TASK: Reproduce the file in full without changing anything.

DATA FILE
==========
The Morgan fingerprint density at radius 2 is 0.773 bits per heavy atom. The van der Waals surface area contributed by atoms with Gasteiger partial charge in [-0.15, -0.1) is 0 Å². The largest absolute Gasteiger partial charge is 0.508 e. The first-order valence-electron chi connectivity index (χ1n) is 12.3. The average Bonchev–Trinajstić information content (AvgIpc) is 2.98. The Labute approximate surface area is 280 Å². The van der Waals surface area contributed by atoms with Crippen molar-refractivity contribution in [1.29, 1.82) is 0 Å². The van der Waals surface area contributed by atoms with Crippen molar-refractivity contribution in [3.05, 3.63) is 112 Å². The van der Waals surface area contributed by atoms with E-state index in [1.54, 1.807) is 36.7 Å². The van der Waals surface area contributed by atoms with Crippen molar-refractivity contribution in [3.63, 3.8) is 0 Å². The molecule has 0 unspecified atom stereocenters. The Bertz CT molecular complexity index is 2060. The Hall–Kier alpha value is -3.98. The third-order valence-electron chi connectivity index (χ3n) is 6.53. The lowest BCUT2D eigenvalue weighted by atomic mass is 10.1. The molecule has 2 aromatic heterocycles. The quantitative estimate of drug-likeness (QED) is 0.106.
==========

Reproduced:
The Morgan fingerprint density at radius 2 is 0.773 bits per heavy atom. The van der Waals surface area contributed by atoms with Gasteiger partial charge in [-0.15, -0.1) is 0 Å². The largest absolute Gasteiger partial charge is 0.508 e. The first-order valence-electron chi connectivity index (χ1n) is 12.3. The average Bonchev–Trinajstić information content (AvgIpc) is 2.98. The Labute approximate surface area is 280 Å². The van der Waals surface area contributed by atoms with Crippen molar-refractivity contribution in [1.29, 1.82) is 0 Å². The van der Waals surface area contributed by atoms with Crippen molar-refractivity contribution in [3.05, 3.63) is 112 Å². The van der Waals surface area contributed by atoms with E-state index in [1.54, 1.807) is 36.7 Å². The van der Waals surface area contributed by atoms with Crippen molar-refractivity contribution in [3.63, 3.8) is 0 Å². The molecule has 0 unspecified atom stereocenters. The Bertz CT molecular complexity index is 2060. The Hall–Kier alpha value is -3.98. The third-order valence-electron chi connectivity index (χ3n) is 6.53. The lowest BCUT2D eigenvalue weighted by atomic mass is 10.1. The molecule has 2 aromatic heterocycles. The quantitative estimate of drug-likeness (QED) is 0.106.